Prospect, Active

Commodities and mineralogy

Main commodities As; Au; Pb
Ore minerals arsenopyrite; galena; gold; limonite
Gangue minerals quartz

Geographic location

Quadrangle map, 1:250,000-scale CH
Quadrangle map, 1:63,360-scale C-3
Latitude 67.562
Longitude -148.1158
Nearby scientific data Find additional scientific data near this location
Location and accuracy The Pallasgreen prospect is at an elevation of about 3,000 feet, 0.8 mile northeast of Crystal Peak and about 0.5 mile north-northwest of the center of section 36, T. 32 N., R. 3 W., of the Fairbanks Meridian. The location is accurate.

Geologic setting

Geologic description

The geology of the Chandalar area is dominated by a system of west-northwest-trending regional faults including a prominent thrust fault in the southern part of the district and a series of major high-angle faults through the center of the area (Bundtzen and Laird, 2009a, 2009b). These faults separate the rocks into two principal units, a west-northwest-trending Upper Plate unit about 3 miles wide in the center of the area and a Lower Plate unit to the north and south. The contact of the two units is a thrust fault on the south side of the Upper Plate rocks and a high-angle fault on the north side. Most of the Upper Plate rocks consist of Devonian upper-greenschist-facies metamorphic rocks, mainly carbonaceous schist; quartz-chlorite-muscovite schist, schist and phyllite derived from turbidites that comprise the Mikado Phyllite, metamorphosed calcareous sandstone, and quartz-muscovite schist. The Lower Plate rocks consist of Devonian, upper-greenschist-facies metamorphic rocks, mainly metamorphosed volcanic agglomerate, chlorite-rich tuffaceous schist, quartz-mica schist derived from mudstone, mica-quartz schist, and quartzite. Both the Upper and Lower Plate rocks are cut by irregular masses, dikes and sills of greenstone, metagabbro, and metadiorite of unknown age. Most of the mineral deposits in the Chandalar area are in the Upper Plate rocks and the deposits often are along the regional, steep-to-vertical, west-northwest-trending faults. There is an additional conjugate set of north-northeast-trending faults that offset the Upper Plate rocks and at least some of the mineralization may be localized at the intersections of the regional west-northwest-trending faults and the conjugate faults.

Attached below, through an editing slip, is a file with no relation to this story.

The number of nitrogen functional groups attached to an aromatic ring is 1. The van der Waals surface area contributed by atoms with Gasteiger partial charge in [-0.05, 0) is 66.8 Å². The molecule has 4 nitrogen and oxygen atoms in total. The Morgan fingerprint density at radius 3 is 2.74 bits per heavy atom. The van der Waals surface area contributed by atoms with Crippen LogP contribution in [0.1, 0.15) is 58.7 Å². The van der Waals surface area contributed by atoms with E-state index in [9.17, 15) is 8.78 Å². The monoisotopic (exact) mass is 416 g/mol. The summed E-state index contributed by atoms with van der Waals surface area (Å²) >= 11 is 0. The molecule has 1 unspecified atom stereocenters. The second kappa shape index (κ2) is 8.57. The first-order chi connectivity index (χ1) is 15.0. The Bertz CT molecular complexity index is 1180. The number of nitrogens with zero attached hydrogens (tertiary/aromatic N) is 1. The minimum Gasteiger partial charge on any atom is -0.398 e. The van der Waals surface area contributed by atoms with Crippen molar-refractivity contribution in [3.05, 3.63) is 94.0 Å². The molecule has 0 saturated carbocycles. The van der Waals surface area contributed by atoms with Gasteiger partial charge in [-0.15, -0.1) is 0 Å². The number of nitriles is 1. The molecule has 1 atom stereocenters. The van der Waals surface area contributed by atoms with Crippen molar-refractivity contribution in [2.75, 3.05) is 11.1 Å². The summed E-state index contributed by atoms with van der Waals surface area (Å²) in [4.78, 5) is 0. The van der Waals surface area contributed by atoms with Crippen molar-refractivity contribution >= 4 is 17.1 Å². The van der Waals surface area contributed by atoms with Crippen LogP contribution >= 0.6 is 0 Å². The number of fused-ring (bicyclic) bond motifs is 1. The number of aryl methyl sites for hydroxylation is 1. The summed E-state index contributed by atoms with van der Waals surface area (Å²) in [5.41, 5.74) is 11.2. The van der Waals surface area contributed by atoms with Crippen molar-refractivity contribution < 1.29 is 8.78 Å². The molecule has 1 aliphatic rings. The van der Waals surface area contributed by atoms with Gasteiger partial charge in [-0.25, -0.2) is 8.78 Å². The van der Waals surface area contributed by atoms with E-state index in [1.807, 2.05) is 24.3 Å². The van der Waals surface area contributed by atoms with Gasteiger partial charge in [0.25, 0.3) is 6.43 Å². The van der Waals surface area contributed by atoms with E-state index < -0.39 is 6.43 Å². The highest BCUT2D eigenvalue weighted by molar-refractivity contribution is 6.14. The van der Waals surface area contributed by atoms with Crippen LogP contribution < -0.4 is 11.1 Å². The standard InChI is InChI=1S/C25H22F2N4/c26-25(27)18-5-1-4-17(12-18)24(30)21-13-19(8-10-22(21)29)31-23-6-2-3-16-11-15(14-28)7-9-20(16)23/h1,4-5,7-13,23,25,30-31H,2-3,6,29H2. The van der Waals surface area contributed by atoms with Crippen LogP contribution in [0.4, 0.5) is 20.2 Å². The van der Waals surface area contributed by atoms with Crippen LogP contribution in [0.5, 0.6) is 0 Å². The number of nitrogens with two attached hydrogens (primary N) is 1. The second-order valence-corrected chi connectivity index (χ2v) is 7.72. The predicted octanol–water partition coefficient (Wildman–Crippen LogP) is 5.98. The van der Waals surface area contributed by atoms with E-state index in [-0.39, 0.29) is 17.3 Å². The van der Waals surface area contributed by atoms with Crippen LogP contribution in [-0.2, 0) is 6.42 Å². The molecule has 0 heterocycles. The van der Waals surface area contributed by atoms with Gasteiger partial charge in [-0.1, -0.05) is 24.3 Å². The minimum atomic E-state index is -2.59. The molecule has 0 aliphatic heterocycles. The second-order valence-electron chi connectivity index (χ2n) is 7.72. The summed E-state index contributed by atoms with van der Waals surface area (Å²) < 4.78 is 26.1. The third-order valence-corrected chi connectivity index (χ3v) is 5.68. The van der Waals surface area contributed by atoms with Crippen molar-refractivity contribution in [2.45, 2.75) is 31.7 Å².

Although the Pallasgreen prospect was discovered in the early 1900s, there was little more than a few bits of old company information about it prior to the work of Little Squaw Mining Company in 2005 (Barker, 2006 and 2007). A prominent, iron-stained quartz hogback about 25 feet wide that strikes 100-105 degrees with a steep south dip is exposed at the prospect. The footwall of the vein is feldspathic schist; the hanging wall is black graphitic schist. As mapped by Bundtzen and Laird (2009a, 2009b) the host rocks are part of the finely laminated, fine grained, quartz-mica schist unit of the Upper Plate.
Brecciated quartz-limonite zones and several joint sets cut the vein. Wispy bands of chlorite and arsenopyrite are common along the footwall and hanging wall contacts. Samples showed little gold. However, float quartz rock and a prospect pit about 300 feet west of the hogback suggest one or more parallel bands or zones of quartz-limonite breccia or quartz veins. The float quartz contain clots and grains of arsenopyrite and galena up to 3 cm. Soil samples in the vicinity contained up to 1.91 parts per million (ppm) gold; rock-chip samples contained up to 12.12 ppm gold. Chips of quartz in the tundra that surround the outcrop suggest that the vein and quartz breccia may be extensive. The gold veins in the Chandalar district are considered mesothermal (Barker and Bundtzen, 2004; Barker, 2006, 2007; Barker and others, 2009) by comparison with similar deposits elsewhere and consideration of fluid inclusion and oxygen and lead isotope studies of the Chandalar mineralization (Ashworth, 1984; Rose and others, 1988; Gacetta and Church, 1989).
Geologic map unit (-148.118535588413, 67.5616200744951)
Mineral deposit model Low-sulfide Au-quartz veins (Cox and Singer, 1986; model 36a).
Mineral deposit model number 36a
Age of mineralization Possibly Middle Cretaceous based on the assertion of Dillon (1982) that the gold-quartz veins of the central Brooks Range are that age. However, there is no definitive data for the age of the veins of the Chandalar area.
Alteration of deposit Quartz vein is heavily oxidized to limonite.

Production and reserves

Workings or exploration Only limited surface sampling by industry.
Indication of production None
Reserve estimates None.
Production notes None.



Ashworth, (Lamal) Kate, 1984, Fluid inclusion study of the Eneveloe Vein, Chandalar Mining District: Private Report, Chandalar Development Associates, 8 pages (in files of the Goldrich Mining Company.
Barker, J.C., 2006, Chandalar Mining District, a report of findings and recommendations, 2005: Unpublished report for Little Squaw Gold Mining Company, 93 p. (on the Internet at, as of February 14, 2010).
Barker, J.C., 2007, Chandalar Mining District, Annual Report of findings for 2006; Unpublished report for Little Squaw Gold Mining Company, 124 p. (On the Internet at, as of February 14, 2010).
Barker, J.C., and Bundtzen, T.K., 2004, Gold deposits of the Chandalar Mining District, Northern Alaska: An information review and recommendations: Unpublished report for the Little Squaw Gold Mining Company, 165 p. (in files of the Goldrich Mining Company).
Barker, J.C., Murray, R.B., Keener, J.O., and Martin, P.L., 2009, Evaluation of the Chandalar mining property: Unpublished report prepared for Goldrich Mining Company, 165 p. (on the Internet at, as of February 14, 2010).
Reporters D.J. Grybeck (Contractor, U.S. Geological Survey)
Last report date 4/2/2010